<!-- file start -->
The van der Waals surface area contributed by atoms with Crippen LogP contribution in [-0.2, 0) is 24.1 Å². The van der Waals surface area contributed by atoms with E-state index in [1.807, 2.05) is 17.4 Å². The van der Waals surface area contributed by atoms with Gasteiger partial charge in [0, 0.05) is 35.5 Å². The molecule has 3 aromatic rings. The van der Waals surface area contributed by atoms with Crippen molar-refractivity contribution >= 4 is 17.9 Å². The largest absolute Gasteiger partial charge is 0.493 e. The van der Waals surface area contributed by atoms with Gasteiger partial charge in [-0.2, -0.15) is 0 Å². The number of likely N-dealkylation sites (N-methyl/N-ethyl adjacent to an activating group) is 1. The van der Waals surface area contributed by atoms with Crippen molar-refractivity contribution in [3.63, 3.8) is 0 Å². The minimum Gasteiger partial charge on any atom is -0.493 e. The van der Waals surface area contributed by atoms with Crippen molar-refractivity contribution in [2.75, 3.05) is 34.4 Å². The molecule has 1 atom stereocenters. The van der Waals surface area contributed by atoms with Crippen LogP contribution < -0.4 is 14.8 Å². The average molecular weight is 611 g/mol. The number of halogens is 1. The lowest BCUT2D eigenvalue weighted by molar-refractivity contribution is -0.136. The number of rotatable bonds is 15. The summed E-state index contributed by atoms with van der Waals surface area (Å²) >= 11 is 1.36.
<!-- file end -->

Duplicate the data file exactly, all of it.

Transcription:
The van der Waals surface area contributed by atoms with Crippen LogP contribution in [-0.2, 0) is 24.1 Å². The van der Waals surface area contributed by atoms with E-state index in [1.807, 2.05) is 17.4 Å². The van der Waals surface area contributed by atoms with Gasteiger partial charge in [0, 0.05) is 35.5 Å². The molecule has 3 aromatic rings. The van der Waals surface area contributed by atoms with Crippen molar-refractivity contribution >= 4 is 17.9 Å². The largest absolute Gasteiger partial charge is 0.493 e. The van der Waals surface area contributed by atoms with Gasteiger partial charge in [-0.2, -0.15) is 0 Å². The number of likely N-dealkylation sites (N-methyl/N-ethyl adjacent to an activating group) is 1. The van der Waals surface area contributed by atoms with Crippen molar-refractivity contribution in [3.63, 3.8) is 0 Å². The minimum Gasteiger partial charge on any atom is -0.493 e. The van der Waals surface area contributed by atoms with Crippen molar-refractivity contribution in [2.75, 3.05) is 34.4 Å². The molecule has 1 atom stereocenters. The van der Waals surface area contributed by atoms with Crippen LogP contribution < -0.4 is 14.8 Å². The average molecular weight is 611 g/mol. The number of halogens is 1. The lowest BCUT2D eigenvalue weighted by molar-refractivity contribution is -0.136. The number of rotatable bonds is 15. The summed E-state index contributed by atoms with van der Waals surface area (Å²) >= 11 is 1.36.